[00:21:00] Trish Ware: those are some things that, uh, increase your chances that are sort of in your control and sort of not, but there's also some choices. That you can make during childbirth that will decrease your likelihood of tearing. One is going on medicated unmedicated patients are less likely to tear. This is not completely evidence-based, but there are a lot of people who believe that. 

[00:21:28] Trish Ware: And for my career, this is what I've seen. When you have an epidural, you're not able to listen to your body. Per se while you're pushing, whereas a unmedicated patient who isn't flat on her back, who's listening to her body. Who's moving, who's listening to the pain cues and the different things and getting into a position that works for her body is less likely to tear and less likely to tear more significantly. 

[00:21:54] Trish Ware: Most unmedicated patients can get. Guide the pushing based on what their [00:22:00] body's telling them. So if you're planning on an unmedicated delivery, this is another reason to go with it. If you're planning on an epidural girl, do not go in Medicaid because you're afraid of Terry. That's not the way you want to do it. 

[00:22:14] Trish Ware: If you choose unmedicated out of fear of other things, you're not going to have as good of an unmedicated birth as someone who really just wants to do it. So don't let anyone pressure you and don't let your fear drive. Another one that you can control is pushing position. I've already gotten off on a soapbox on this one. 

[00:22:35] Trish Ware: So I want you to start thinking about this now, no matter where you are in your pregnancy, this is a dialogue you want to start having with your provider early. If you go into your 20 week appointment and you say, Hey, provider, I want to talk to you about pushing positions because I don't want to push in lithotomy and they say, oh, well, that's how I push all my patients. 

[00:22:58] Trish Ware: It's safer. [00:23:00] It gives me more opportunity to help you. If something's wrong, we don't want something to happen to the baby. Then girl Hightail it out of there and find a better. If you're providers is something like, oh, we've got time. Let's talk about it later, girl, Hightail it out of there or say, no, I'd rather speak about it now because chances are, they're putting you off because they're going to put you into lithotomy or try. 

[00:23:22] Trish Ware: This is something you have control over. You can choose how you push. I had a student who was laboring unmedicated, and she starts getting the urge to push she's. The fetal ejection reflex is kicking in. This girl is pushing effectively. The provider comes in, puts her on her back, puts her feet in the stirrups and she pushes the baby out and gets a third degree tear.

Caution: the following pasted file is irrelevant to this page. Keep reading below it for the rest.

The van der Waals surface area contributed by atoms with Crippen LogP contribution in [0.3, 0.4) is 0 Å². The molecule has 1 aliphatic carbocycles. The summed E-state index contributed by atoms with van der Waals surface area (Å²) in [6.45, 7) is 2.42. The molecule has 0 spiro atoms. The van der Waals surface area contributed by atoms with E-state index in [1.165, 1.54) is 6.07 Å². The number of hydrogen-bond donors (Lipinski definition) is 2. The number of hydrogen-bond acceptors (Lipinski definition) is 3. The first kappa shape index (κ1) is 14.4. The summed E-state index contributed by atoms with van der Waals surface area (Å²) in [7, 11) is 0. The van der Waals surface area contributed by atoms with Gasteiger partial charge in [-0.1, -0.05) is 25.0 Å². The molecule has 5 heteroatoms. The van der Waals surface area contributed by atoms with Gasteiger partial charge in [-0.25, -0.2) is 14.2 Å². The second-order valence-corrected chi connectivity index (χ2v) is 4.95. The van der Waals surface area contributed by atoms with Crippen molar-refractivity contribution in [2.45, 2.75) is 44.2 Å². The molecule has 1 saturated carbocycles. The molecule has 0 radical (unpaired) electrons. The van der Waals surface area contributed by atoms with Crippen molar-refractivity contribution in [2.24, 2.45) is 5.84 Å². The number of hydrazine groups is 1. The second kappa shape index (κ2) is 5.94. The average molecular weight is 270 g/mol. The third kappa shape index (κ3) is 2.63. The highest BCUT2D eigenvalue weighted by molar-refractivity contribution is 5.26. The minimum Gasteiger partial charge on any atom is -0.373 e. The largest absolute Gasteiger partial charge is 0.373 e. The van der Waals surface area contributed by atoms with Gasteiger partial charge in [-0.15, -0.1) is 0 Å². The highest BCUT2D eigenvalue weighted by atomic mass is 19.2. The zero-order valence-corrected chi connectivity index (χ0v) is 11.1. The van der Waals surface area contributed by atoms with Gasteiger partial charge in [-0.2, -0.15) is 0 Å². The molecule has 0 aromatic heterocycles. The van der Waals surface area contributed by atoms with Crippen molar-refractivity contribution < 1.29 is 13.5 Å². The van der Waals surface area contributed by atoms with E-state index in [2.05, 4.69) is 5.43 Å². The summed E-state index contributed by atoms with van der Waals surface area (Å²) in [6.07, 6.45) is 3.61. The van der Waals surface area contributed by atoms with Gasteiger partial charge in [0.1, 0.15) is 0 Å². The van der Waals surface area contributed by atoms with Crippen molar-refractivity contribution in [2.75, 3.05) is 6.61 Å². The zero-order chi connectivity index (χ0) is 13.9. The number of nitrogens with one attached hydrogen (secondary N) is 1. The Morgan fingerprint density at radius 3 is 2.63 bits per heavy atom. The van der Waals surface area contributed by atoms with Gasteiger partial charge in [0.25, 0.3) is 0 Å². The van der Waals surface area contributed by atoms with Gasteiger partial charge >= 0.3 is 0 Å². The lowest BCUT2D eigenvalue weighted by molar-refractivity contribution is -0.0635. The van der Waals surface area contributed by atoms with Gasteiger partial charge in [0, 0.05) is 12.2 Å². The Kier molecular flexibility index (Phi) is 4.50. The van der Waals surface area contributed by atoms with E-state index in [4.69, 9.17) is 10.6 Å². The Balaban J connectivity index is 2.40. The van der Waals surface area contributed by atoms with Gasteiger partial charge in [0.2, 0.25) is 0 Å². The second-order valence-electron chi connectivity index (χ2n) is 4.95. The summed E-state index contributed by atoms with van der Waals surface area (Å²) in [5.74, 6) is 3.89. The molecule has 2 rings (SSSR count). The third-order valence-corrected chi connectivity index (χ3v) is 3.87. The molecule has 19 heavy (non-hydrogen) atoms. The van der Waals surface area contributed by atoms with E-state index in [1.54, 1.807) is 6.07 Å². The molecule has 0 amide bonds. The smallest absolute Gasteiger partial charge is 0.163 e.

[00:23:48] Trish Ware: Now, would she have gotten one if she pushed in the position? We don't know, but chances are she wouldn't have, because she was pushing in the way her body was dictating. She was listening [00:24:00] to her body just like when we go poopoo, no one comes in and tells us to move around and get into a position that's convenient for them. 

[00:24:08] Trish Ware: We do it according to our body. You have right. You have rights. In fact, when you get admitted into the hospital, guess what? They're going to tell you all about your patient rights, but then they're going to act like you don't have them now all do does all of them? No, I don't want to act like everybody does. 

[00:24:30] Trish Ware: And most of the time your nurses are all for you having your rights and doing what you want. We have no problem. There are some old school doctors and there's some doctors that hold to tradition and they have a harder time. So mama, you have rights. You do not have to do everything that you are told. Now this is why you want to have a good relationship with your provider. 

[00:24:56] Trish Ware: This is why you want to trust your providers so that when they do. [00:25:00] Something, you can filter it through your education, the birth class that you took, and you can filter it through your instincts and make a wise decision together. But you have to trust your provider. You have to know that they want what's best for you because I hate to break it. 

[00:25:15] Trish Ware: Not all of them do. It's a business. And, you know, in their defense, we get used to doing things a certain way when we're in a bit. It's not that they're doing something to harm you, but they might just be doing what's better for them or what they're used to. And you know what, let's shake it up. The birth culture has to change. 

[00:25:34] Trish Ware: Women should not be told they have to push in a certain way. Women should not be told to suck it up. And let me put my fingers in your vagina. Check your cervix because I want to know what you're dilated to. No, there should be an indicator. There should be a need now be respectful when you're telling them your wishes, but don't be wishy washy.